Like most of what I post on this blog, this post is based on the work of linguists or people who have studied. Except this time, it’s mostly speculation. What sort of speculation, you may ask? Speculation about human beings colonizing the universe. Based on what we know, long-distance space travel would entail human beings spending perhaps several lifetimes. Over the course of these lifetimes, many linguists speculate that language will evolve with everything else on the vessel carrying people to far-off regions of outer space. Linguistics professionals say that new vocabulary pertaining to aspects of life aboard a space craft will change, but this is one of the more. Much of the research linguist have done relates to the evolution of Polynesian languages as the ancestors of the modern-day Polynesians migrated to the South Pacific islands. Linguists think that the evolution of language on such voyages is inevitable, hence necessitating the presence of trained linguists on board in order to maintain some degree of mutual intelligibility between the parent language and the evolved iteration of the parent language. There are even some attempts at predicting how English may evolve over several generation and lifetimes, but as doing this is impossible, I’d take what the article says with a grain of salt. For your enjoyment, however, this is how you would say “Hello friend, good to meet you. Take me to your leader, please”: “Helluhuh fret, goot tu’uh be’yat yu. Took be’ye to’o u’ul ley’eru, pley’yaz.” If that sounds strange and to you, I can assure you, it sounds weird to me too!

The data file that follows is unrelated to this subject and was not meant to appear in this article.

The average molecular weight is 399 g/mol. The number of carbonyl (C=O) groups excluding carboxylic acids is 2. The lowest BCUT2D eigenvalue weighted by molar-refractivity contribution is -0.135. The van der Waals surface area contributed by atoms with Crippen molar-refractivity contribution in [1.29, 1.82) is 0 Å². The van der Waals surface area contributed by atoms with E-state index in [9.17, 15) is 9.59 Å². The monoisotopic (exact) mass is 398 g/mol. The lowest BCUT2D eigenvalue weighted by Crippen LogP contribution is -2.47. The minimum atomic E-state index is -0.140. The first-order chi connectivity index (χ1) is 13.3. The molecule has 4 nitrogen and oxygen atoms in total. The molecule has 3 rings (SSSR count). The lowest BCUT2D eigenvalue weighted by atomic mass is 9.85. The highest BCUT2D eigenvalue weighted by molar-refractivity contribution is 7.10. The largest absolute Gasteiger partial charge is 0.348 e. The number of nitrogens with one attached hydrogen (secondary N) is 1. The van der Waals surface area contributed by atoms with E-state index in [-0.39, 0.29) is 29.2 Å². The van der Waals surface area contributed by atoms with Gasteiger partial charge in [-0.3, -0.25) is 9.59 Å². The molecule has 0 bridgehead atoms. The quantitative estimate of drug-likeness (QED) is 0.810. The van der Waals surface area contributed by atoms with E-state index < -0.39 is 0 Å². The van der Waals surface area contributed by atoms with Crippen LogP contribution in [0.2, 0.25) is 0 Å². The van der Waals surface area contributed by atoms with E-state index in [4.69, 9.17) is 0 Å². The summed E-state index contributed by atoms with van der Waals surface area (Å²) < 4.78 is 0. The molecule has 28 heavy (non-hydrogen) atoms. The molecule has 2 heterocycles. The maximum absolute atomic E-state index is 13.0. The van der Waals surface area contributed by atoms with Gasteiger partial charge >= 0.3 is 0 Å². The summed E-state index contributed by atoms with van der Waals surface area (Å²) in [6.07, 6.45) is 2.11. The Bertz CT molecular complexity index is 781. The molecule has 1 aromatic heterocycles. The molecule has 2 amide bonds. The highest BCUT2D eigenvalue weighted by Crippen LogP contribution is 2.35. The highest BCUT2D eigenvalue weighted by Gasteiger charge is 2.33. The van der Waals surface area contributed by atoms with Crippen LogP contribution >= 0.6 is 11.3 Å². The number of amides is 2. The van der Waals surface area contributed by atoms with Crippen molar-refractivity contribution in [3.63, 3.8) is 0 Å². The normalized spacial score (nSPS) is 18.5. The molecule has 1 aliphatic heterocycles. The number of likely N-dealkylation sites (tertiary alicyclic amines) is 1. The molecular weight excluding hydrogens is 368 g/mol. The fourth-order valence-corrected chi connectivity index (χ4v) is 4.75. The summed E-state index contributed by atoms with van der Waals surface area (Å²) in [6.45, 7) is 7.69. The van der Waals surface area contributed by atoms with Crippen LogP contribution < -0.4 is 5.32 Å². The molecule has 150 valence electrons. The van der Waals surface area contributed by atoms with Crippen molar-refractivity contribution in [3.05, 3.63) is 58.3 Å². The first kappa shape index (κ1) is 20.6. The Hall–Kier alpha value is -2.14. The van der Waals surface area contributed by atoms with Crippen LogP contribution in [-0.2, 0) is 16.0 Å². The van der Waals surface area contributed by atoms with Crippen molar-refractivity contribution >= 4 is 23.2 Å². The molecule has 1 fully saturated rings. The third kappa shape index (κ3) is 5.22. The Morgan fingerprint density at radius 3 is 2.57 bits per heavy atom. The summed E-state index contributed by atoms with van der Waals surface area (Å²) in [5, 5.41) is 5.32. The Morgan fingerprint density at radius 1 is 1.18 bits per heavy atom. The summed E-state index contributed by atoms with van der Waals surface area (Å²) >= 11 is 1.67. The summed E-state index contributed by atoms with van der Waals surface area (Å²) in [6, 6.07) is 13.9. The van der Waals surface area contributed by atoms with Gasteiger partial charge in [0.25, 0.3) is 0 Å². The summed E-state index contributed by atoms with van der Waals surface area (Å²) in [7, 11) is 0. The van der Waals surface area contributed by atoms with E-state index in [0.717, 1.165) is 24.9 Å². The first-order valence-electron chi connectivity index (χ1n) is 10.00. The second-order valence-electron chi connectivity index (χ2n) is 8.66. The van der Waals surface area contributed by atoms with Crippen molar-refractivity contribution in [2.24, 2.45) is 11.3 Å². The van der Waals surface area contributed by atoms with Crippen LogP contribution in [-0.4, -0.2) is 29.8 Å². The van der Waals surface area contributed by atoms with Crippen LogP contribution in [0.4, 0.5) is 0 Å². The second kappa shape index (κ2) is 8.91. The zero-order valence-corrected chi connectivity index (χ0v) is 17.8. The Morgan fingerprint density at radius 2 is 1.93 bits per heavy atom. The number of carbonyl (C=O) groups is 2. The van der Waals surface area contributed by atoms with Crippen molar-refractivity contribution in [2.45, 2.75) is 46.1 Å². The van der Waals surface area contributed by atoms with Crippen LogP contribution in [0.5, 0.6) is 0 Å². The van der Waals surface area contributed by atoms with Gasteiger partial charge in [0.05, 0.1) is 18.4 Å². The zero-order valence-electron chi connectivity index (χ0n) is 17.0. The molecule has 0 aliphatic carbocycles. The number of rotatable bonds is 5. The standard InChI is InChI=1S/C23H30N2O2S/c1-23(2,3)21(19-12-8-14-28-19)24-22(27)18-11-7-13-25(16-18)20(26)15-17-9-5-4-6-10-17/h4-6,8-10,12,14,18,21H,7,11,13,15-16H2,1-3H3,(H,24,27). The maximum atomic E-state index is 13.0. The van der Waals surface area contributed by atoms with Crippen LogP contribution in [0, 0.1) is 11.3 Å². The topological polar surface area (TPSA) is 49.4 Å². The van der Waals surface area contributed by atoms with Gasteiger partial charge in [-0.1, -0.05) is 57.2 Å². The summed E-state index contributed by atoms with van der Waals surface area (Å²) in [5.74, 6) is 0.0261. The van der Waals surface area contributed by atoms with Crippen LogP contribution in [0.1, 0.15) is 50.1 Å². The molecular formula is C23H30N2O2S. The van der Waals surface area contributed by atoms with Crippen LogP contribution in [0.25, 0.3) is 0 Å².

Hi, I'm Om, the author of Lingua Franca.